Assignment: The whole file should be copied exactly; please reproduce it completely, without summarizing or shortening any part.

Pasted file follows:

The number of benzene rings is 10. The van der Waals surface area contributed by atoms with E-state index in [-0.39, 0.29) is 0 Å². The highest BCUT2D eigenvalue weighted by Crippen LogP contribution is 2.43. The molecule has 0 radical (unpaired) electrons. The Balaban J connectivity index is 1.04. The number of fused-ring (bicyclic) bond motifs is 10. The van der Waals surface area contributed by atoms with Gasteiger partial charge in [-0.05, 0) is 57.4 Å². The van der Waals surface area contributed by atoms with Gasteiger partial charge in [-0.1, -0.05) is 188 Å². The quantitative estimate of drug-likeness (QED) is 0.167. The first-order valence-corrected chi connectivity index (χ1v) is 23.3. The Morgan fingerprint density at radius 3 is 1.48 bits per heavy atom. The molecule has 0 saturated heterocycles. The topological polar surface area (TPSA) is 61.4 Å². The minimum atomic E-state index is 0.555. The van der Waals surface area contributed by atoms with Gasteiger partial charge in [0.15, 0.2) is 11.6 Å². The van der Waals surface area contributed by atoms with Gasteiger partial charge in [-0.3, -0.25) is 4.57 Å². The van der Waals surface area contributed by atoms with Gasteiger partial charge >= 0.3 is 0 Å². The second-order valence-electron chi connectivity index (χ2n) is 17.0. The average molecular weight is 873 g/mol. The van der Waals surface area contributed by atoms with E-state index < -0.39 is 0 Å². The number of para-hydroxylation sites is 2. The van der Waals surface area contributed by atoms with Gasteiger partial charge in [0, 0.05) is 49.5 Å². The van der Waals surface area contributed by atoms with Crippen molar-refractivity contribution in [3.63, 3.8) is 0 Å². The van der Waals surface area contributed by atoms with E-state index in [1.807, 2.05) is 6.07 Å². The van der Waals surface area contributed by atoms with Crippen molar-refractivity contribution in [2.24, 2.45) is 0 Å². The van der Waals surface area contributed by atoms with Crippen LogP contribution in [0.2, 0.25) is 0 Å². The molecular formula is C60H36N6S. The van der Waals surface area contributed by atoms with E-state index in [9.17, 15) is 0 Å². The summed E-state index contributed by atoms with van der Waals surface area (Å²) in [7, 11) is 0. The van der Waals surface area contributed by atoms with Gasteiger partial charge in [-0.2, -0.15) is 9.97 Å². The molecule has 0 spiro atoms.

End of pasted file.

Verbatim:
The number of benzene rings is 10. The van der Waals surface area contributed by atoms with E-state index in [-0.39, 0.29) is 0 Å². The highest BCUT2D eigenvalue weighted by Crippen LogP contribution is 2.43. The molecule has 0 radical (unpaired) electrons. The Balaban J connectivity index is 1.04. The number of fused-ring (bicyclic) bond motifs is 10. The van der Waals surface area contributed by atoms with Gasteiger partial charge in [-0.05, 0) is 57.4 Å². The van der Waals surface area contributed by atoms with Gasteiger partial charge in [-0.1, -0.05) is 188 Å². The quantitative estimate of drug-likeness (QED) is 0.167. The first-order valence-corrected chi connectivity index (χ1v) is 23.3. The Morgan fingerprint density at radius 3 is 1.48 bits per heavy atom. The molecule has 0 saturated heterocycles. The topological polar surface area (TPSA) is 61.4 Å². The minimum atomic E-state index is 0.555. The van der Waals surface area contributed by atoms with Gasteiger partial charge in [0.15, 0.2) is 11.6 Å². The van der Waals surface area contributed by atoms with Gasteiger partial charge in [-0.3, -0.25) is 4.57 Å². The van der Waals surface area contributed by atoms with Gasteiger partial charge >= 0.3 is 0 Å². The second-order valence-electron chi connectivity index (χ2n) is 17.0. The average molecular weight is 873 g/mol. The van der Waals surface area contributed by atoms with E-state index < -0.39 is 0 Å². The number of para-hydroxylation sites is 2. The van der Waals surface area contributed by atoms with Gasteiger partial charge in [0, 0.05) is 49.5 Å². The van der Waals surface area contributed by atoms with Crippen molar-refractivity contribution in [3.63, 3.8) is 0 Å². The van der Waals surface area contributed by atoms with E-state index in [1.807, 2.05) is 6.07 Å². The van der Waals surface area contributed by atoms with Crippen molar-refractivity contribution in [2.24, 2.45) is 0 Å². The van der Waals surface area contributed by atoms with Crippen LogP contribution in [0.2, 0.25) is 0 Å². The molecular formula is C60H36N6S. The van der Waals surface area contributed by atoms with E-state index in [9.17, 15) is 0 Å². The summed E-state index contributed by atoms with van der Waals surface area (Å²) in [7, 11) is 0. The van der Waals surface area contributed by atoms with Gasteiger partial charge in [-0.2, -0.15) is 9.97 Å². The molecule has 0 spiro atoms.